Instead, if a victim tells anyone
about their abuse or assault
it is usually someone they are close to:
a sibling, a friend, a roommate.
So, despite the incredible work that's being done
in crisis centers and shelters and psychologist offices,
regular people, non professionals,
people listening to this right now,
are the first line of defence
in helping people to heal in the aftermath of trauma.
There's a groundbreaking research on this
that comes from Dr Rebecca Campbell.
She found that one of the strongest predictors
of somebody being able to heal after they have been sexually assaulted
is the care that they receive from the first person that they tell.
If the victim is cared for and supported,
they are less likely to show symptoms of PTSD,
and they are more likely to seek professional help
or legal counsel.
As a culture, we need to broaden this personal level of support.
We need to make it clear to all survivors
that there are people in their life that care.
It should be empowering for us to know
that simply by being supportive
we can help to reverse the negative impact of trauma.
But providing this type of support,
not only helps people to heal from previous acts of violence,
it can actually prevent further victimization.
Sadly, one of the best predictors of somebody being sexually assaulted
is having a prior history of victimization.
Each act of interpersonal violence
increases the likelihood of it reoccurring.
One factor, that powerfully mitigates this cycle,
is the receiving of proper care and support.
If the survivor is cared for
they are less likely to be re-victimized.
So, if we are able to be present for survivors
we are literally keeping them safer going forward.
And one final benefit to this approach
is we can actually make our community safer.
We would all like to live in a community
where every instance of interpersonal violence
is reported to the Police.
But the question should not be: "Why don't more survivors report?".
The question should be: "What can we do to create an environment
where they are more comfortable doing so?"
Survivors are more likely to report their crime to the Police
if they feel believed and supported
by those whom they are close to.
Experts agree that the best strategy for increasing reporting rates
is not telling the victim that they must go to the Police.
It is providing them with love and support
so they have the strength to do so of their own accord.
So to summarize, if we are able to be present in people's lives,
and provide emotional support,
we can decrease the risk that they develop PTSD,
we can lower the risk for future victimization,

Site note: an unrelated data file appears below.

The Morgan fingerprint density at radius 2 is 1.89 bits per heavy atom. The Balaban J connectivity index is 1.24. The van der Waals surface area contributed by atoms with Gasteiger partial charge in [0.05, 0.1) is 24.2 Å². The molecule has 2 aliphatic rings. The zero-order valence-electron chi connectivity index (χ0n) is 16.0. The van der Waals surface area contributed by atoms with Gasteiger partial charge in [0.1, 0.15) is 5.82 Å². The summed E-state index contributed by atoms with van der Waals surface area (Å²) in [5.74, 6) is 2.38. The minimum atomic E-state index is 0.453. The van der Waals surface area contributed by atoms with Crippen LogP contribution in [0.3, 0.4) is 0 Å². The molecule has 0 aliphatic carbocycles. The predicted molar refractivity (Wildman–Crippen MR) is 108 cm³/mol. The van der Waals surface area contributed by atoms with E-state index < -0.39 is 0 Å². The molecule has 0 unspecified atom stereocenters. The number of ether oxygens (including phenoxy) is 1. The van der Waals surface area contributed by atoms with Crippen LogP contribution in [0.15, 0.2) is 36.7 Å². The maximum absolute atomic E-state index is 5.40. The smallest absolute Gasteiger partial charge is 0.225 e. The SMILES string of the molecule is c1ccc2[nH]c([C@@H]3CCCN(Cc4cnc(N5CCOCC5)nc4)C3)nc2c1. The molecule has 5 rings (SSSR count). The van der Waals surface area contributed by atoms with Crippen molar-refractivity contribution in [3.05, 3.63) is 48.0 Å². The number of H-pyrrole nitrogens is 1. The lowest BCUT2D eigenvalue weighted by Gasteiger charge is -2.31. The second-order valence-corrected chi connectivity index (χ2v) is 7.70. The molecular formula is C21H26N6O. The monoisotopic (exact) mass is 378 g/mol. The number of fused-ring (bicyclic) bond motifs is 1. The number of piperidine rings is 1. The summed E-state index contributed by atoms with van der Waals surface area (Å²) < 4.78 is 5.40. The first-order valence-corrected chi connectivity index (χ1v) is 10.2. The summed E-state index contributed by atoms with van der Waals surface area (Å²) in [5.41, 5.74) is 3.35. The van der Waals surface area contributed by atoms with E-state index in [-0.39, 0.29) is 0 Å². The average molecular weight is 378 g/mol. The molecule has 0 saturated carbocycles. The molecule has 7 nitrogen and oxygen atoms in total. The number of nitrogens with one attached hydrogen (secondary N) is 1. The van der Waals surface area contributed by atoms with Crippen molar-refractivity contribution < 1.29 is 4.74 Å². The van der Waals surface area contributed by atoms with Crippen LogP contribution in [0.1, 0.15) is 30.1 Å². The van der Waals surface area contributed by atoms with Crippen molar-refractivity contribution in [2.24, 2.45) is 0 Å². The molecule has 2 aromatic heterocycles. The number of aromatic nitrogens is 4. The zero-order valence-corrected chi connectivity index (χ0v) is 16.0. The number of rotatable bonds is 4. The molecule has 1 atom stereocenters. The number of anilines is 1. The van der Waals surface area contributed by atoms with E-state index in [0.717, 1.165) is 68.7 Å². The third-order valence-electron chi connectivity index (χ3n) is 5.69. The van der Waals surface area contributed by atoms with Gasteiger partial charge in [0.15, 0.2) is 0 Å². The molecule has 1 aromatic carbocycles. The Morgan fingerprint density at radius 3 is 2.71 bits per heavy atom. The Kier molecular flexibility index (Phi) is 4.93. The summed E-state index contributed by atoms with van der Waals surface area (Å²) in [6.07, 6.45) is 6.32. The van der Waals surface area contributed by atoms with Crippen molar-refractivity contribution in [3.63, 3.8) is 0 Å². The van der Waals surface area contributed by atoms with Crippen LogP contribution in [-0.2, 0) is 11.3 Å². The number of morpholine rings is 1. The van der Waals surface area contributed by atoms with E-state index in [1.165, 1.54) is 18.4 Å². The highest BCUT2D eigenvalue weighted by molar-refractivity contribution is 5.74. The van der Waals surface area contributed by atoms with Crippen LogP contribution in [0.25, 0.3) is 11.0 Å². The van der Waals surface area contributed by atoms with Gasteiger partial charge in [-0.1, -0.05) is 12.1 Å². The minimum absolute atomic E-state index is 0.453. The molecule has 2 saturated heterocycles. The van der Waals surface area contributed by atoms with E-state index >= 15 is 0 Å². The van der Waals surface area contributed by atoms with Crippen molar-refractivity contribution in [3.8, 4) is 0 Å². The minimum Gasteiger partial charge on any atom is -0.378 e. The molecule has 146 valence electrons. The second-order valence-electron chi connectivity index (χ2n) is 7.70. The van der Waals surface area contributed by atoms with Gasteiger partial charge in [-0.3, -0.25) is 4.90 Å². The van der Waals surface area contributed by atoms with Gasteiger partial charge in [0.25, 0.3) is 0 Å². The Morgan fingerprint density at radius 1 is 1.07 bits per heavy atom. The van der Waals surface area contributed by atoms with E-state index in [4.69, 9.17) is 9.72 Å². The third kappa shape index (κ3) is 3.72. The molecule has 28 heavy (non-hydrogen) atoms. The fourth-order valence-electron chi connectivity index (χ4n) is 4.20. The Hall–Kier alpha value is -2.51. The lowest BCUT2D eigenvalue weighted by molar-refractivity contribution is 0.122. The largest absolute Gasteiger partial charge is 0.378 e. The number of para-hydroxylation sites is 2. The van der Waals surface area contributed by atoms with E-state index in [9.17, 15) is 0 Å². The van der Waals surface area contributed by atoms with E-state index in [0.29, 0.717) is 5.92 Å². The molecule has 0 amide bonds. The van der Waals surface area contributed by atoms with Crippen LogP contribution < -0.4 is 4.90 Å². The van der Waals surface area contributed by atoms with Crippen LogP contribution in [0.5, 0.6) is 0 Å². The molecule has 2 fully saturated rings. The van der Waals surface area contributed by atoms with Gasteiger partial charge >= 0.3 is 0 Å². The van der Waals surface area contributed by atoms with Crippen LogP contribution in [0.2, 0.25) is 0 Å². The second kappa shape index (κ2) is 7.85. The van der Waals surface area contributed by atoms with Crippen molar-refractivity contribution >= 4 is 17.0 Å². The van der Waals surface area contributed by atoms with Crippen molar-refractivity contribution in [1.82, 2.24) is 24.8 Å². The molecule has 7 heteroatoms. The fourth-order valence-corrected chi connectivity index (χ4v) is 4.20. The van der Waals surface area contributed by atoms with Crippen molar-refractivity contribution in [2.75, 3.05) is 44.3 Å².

and we can increase the likelihood
that they report their assault to the Police.
Fortunately, you do not have to be a trained psychologist
to effectively respond
to a disclosure of abuse or assault.
Anybody can be a good listener.
Anybody can patiently offer support.
In general, try to avoid telling a person what they have to do.
Try to avoid asking too many questions.
Even if it's not your intention,
it may appear that you're doubting their story.
And try to avoid feeling like it's your job
to fix the problem, or trying to seek vengeance.
Instead, what is suggested
is offering some simple words of compassion and encouragement.
Some very basic things that I have found to be powerful,
are saying things like:
"I'm so sorry that this happened to you."
"I appreciate that you shared this with me."
"What can I do to help you?"
One final way that we can all be better allies is
simply being aware of local resources
that you can share with somebody if need be.
If you'd like to learn more
about relationship violence or sexual violence,
or learn more about how to support others
there are lot of great resources.
If you listen to this here in New Hampshire,
I recommend visiting the website
for The New Hampshire Coalition Against Domestic and Sexual Violence.
If you are listening to this outside of New Hampshire
I recommend visiting the website
for the National Sexual Violence Resource Center.
Every survivor of interpersonal violence
deserves to have at least one person in their life
who is willing to listen and to provide support.
Too often is assumed
that this person will be a mother, or a sister, or a daughter.
In my experience, in general,
women have done an incredible job of filling this role.
But think of how much we are limiting ourselves as a culture
by continuing this assumption.
So, this is a call to action for men to join the ranks.
To strengthen our team of allies.
For all of the men that are listening,
at some point in your life,
a woman you care about
will be directly impacted by this problem.
Are you confident that they will turn to you?
Are you confident that they will see you as an ally?